Bouncing into Edinburgh from Australia, No Mate Productions have arrived with their enjoyably infectious offering
Rose Shaloo and Richard Lowe do an excellent job guiding the children through the show. Their performance was superb, with singing quality as excellent as their acting.
Oliver meets a new friend on his first day at a new school: Claire. After establishing that she doesn’t mind that he’s ‘unusual’, they explore Oliver’s back-garden, only to find themselves lost in the jungle! When Claire gets fed up with Oliver and they part ways, she discovers a variety of personalities in Oliver’s bag of memories, learning an important lesson along the way.
Rose Shaloo and Richard Lowe do an excellent job guiding the children through the show. Their performance was superb, with singing quality as excellent as their acting. Craig Christies’ songs are both simple and catchy, resulting in everyone’s attention being hooked from the first note. With the audience seated in traverse, the small space that remained seemed to limit the production slightly. It feels like the dancing and energy that went with the songs are used to somewhat larger spaces.
Yet both actors make the most of their space, using the traverse style to invite children up to join in with the dancing. An interactive attempt to lead the children on an ‘adventure’ through the small space is a bit messier however and could be rethought, though the enthusiasm for more audience interaction is admirable. They displayed the right amount of caution, inviting the children rather than pressuring them and thus not upsetting those of a shyer disposition.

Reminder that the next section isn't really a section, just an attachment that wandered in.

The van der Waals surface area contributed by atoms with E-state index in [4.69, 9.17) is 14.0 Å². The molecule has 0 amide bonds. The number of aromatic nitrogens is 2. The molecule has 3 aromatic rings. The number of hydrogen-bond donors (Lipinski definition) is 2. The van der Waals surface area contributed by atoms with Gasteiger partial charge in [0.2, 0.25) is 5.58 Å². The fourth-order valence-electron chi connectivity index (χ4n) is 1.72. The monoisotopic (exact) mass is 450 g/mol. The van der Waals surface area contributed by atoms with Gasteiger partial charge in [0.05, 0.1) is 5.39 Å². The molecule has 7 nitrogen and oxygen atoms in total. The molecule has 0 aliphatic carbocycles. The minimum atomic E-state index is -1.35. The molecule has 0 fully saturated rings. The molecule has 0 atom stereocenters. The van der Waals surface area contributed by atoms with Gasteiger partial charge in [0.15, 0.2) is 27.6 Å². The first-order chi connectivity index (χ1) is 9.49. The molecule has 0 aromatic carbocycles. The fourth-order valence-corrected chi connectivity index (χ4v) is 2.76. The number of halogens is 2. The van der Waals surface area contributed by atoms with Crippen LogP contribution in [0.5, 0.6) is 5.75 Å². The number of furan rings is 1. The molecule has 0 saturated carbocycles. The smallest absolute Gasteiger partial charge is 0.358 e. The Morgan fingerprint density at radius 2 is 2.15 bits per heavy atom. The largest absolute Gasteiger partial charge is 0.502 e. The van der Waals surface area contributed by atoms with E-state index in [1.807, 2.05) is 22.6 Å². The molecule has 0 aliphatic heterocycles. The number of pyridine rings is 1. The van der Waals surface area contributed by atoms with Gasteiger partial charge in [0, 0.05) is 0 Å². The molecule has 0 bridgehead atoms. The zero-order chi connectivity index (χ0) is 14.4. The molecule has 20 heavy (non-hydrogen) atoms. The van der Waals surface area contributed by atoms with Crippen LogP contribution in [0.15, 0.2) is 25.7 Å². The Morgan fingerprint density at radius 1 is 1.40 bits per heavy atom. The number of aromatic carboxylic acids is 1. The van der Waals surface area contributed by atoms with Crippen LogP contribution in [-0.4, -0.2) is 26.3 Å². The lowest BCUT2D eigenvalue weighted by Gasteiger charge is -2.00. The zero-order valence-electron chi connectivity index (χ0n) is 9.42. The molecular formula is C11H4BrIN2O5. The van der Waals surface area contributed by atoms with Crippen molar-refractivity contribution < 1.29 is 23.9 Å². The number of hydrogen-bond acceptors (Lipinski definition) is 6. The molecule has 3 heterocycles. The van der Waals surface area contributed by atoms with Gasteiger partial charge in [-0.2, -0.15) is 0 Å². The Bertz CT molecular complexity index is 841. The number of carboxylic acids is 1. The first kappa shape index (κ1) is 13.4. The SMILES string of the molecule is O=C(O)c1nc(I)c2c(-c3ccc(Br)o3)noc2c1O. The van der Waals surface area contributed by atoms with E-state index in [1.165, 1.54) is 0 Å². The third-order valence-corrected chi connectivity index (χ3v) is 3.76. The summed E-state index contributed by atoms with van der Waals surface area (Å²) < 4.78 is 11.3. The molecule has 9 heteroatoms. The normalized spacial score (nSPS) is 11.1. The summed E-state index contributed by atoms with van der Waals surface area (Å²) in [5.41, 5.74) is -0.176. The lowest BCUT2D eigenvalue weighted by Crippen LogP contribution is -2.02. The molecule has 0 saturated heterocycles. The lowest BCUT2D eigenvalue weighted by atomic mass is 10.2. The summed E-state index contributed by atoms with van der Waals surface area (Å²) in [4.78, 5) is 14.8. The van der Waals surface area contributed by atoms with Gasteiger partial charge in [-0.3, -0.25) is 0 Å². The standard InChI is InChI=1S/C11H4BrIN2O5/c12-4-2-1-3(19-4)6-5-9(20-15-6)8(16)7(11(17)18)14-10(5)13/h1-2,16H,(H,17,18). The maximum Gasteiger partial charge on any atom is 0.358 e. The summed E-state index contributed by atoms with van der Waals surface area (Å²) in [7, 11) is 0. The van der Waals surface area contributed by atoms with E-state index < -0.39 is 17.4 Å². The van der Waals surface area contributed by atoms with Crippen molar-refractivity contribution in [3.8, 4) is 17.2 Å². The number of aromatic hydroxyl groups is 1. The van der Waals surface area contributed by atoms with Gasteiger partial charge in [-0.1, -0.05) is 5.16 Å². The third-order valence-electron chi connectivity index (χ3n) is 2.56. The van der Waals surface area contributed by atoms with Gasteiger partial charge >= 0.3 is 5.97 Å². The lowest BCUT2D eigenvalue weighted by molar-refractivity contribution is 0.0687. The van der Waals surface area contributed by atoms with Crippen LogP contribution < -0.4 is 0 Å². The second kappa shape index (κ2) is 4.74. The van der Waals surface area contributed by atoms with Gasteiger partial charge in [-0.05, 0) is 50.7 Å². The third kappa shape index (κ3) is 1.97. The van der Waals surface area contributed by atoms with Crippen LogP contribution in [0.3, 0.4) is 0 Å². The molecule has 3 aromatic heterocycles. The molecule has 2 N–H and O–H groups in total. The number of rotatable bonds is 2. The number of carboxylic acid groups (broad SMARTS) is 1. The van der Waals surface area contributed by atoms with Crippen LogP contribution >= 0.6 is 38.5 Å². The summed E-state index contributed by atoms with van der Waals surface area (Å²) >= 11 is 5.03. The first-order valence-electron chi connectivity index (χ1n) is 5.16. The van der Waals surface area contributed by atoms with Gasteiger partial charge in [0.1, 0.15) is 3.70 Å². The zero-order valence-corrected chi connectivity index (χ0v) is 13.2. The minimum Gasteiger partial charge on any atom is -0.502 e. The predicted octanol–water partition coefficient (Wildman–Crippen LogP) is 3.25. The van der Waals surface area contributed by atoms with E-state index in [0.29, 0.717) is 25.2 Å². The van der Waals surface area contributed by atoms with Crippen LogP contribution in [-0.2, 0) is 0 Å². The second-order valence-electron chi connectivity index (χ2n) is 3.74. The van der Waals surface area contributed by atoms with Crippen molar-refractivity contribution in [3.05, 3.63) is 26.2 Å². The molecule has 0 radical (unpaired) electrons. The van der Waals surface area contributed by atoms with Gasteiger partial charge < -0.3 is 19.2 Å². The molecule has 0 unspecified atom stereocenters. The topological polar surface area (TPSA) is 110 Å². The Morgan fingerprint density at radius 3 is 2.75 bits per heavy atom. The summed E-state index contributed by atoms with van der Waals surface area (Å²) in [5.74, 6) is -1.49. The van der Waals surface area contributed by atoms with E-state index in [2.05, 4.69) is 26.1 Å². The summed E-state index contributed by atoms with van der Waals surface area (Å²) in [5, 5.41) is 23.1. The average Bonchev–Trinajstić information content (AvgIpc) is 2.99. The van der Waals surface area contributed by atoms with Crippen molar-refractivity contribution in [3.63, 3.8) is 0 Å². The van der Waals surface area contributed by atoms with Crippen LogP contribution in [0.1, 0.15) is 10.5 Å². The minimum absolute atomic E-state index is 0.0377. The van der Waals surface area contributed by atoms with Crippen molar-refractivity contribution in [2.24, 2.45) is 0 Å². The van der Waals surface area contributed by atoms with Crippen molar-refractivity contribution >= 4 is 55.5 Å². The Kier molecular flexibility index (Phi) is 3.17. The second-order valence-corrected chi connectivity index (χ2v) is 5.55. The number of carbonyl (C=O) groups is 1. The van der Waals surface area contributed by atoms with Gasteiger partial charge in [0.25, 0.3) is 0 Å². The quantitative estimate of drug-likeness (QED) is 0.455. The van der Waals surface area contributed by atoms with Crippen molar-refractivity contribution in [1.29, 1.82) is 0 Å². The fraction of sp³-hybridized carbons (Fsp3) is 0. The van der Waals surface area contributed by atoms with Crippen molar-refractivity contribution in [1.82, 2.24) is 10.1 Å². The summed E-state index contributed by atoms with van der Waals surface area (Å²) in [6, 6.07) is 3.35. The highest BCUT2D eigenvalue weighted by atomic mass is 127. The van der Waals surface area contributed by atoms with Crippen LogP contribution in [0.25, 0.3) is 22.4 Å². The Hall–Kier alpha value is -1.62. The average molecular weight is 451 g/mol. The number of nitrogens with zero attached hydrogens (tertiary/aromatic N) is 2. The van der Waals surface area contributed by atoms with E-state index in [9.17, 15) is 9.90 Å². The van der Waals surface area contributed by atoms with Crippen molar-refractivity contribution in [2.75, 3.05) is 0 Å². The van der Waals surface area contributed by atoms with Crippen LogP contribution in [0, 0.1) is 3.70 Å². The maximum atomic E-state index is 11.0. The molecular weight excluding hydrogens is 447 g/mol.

Jungle Bungle is a wonderful display of energy and enthusiasm, delivering a simple story with a surprisingly satisfying moral. The songs serve to enhance the story, doing just enough not to overwhelm it. Full marks to the tech for getting the balance right. Barrels of fun, Jungle Bungle is well worth a watch for any family with children aged 4-10.